Pols Should Realize That Sharing Is Caring
When the framers devised a governing system, the one thing they feared the most—and sought to avoid at all costs—was allowing any one entity to gain or control too much power.
The reason being, in the words of James Madison, was found within human nature — that the acquisition of power typically leads to wanting more power. So why not use the same principle in trying to ensure that one group doesn’t get more power: in Madison’s words in Federalist 51, “ambition must be made to counteract ambition.”
Since the mid-term election, when the people (well, not all the people) spoke and made their choices on our representatives, the battle between two of the major branches of government, at both the national and state level, has ensued even before these new officials have been sworn into their office.
At the national level, President Obama’s address regarding immigration policy has stirred the pot for discord with the opposition, while meeting with favorable reviews by most members of his own party and those seeking the change in law.
Republicans responded by issuing their own assessment of executive action: Speaker John Boehner declared Obama’s order was “damaging the presidency itself,” while incoming Senate Majority Leader Mitch McConnell said that upon taking over in January, the newly elected GOP majority “will act” against the president.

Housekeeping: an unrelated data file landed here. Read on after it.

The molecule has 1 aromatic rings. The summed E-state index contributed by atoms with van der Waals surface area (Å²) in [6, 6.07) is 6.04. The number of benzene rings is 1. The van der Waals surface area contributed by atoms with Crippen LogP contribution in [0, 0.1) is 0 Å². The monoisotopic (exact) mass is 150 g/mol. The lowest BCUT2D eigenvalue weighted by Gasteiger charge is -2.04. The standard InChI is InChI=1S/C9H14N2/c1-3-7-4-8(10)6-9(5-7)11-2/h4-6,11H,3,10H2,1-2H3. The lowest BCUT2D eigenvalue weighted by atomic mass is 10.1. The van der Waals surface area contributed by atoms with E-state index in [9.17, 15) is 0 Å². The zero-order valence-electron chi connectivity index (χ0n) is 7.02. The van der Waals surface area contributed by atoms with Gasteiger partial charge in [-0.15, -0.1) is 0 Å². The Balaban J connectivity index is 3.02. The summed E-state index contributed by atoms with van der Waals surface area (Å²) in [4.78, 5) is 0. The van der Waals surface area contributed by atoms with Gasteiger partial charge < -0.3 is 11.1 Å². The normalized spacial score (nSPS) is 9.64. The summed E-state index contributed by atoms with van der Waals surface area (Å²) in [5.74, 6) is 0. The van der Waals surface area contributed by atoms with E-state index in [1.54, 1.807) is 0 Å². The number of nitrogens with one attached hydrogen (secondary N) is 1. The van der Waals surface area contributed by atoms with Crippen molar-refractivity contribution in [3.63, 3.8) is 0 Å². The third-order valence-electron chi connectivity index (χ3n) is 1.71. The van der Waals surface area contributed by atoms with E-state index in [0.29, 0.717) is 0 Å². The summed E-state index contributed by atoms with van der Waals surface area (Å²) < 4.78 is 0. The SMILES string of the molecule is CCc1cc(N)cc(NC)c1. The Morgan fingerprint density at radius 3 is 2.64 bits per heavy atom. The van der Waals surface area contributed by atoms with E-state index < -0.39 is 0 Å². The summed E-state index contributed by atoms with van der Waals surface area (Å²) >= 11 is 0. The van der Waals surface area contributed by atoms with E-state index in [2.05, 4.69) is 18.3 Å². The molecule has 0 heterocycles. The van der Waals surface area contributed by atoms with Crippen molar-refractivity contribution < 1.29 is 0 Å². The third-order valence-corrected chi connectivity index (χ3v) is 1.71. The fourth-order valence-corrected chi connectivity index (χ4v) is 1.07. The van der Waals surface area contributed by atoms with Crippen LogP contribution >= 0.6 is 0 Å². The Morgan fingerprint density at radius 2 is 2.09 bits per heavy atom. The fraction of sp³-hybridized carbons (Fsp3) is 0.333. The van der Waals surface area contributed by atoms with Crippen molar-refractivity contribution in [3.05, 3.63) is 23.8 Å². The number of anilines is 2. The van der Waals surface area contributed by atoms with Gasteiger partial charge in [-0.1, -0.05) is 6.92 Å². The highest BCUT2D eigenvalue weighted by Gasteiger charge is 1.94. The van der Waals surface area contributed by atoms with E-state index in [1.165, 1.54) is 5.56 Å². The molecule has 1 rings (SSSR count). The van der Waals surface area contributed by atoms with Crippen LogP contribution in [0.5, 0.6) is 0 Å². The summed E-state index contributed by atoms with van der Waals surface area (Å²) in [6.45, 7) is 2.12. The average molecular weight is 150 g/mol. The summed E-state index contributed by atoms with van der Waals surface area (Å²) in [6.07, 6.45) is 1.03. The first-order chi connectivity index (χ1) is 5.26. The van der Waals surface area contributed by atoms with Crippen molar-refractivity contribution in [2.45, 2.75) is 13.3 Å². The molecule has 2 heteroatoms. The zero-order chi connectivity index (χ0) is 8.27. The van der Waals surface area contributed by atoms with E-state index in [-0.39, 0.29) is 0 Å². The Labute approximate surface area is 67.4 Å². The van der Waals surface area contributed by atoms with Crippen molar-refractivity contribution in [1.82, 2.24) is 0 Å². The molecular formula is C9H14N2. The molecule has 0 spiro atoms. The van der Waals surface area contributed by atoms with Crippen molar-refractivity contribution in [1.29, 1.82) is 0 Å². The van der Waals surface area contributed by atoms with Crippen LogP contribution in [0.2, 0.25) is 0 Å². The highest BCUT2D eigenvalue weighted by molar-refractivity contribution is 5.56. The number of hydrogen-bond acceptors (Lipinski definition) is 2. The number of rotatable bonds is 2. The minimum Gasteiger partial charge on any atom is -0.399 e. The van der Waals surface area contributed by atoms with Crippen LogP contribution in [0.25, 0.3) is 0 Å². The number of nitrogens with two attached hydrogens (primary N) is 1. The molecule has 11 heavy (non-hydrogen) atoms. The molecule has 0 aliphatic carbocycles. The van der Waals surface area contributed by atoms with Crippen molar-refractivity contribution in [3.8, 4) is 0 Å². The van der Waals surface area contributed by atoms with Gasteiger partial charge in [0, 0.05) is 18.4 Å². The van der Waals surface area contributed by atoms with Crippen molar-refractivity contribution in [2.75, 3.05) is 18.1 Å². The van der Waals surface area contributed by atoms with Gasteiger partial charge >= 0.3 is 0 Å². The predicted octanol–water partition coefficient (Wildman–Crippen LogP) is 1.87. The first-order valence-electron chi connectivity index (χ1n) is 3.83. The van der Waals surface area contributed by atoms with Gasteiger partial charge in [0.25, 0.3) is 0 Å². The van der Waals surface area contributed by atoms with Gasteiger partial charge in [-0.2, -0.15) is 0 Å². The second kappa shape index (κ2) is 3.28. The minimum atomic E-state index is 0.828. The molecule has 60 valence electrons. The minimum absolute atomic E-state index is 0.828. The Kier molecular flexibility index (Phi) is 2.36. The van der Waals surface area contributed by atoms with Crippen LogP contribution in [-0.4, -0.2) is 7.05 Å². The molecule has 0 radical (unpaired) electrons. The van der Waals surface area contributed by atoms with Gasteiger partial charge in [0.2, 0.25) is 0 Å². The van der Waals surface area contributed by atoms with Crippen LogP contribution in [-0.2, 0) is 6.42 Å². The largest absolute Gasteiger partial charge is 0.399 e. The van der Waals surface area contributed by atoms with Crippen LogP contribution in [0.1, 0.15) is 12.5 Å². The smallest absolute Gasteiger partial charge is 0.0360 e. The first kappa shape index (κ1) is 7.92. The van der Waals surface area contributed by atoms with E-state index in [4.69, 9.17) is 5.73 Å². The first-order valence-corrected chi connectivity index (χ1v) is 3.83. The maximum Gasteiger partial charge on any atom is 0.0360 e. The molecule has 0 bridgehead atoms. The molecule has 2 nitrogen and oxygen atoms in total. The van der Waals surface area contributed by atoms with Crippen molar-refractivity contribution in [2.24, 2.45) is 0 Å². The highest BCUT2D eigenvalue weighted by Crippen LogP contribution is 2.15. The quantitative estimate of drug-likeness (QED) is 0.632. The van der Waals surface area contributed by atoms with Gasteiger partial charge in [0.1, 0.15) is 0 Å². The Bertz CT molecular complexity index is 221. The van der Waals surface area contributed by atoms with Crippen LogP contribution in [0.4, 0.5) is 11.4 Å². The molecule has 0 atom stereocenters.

Both sides are at a tug-of-war when it comes to immigration policy, with no clear sense of resolution coming to the forefront unless one side — or both, in an ideal situation — realizes that a compromise may be the best for resolving the issue.
As a responding salvo from one end of Pennsylvania Avenue to the other, Republicans filed suit against the chief executive’s order.
At the state level, Governor McCrory’s decision, along with two of his predecessors, to sue the state legislature over the appointment power of a commission is a similar fight between branches of government when it comes to who gets to create and execute the laws.
In filing the legal action, McCrory believes that “citizens and voters must be able to distinguish which branch of government is responsible for making the laws and which branch is responsible for carrying out the laws and operating state government.”
In this case, it’s Republican versus Republicans fighting each other over the issue of who has control over the commission.
Both situations call into question the notion of “separation of powers,” or what some of us remember from civics class as “checks and balances.” Rather, it is more like “separate institutions sharing power.”
And unless you’re in kindergarten, sharing is a trait that those with power aren’t accustomed to — thus the reason why the Framers enforced the principle of sharing, whether those with the power want to or not.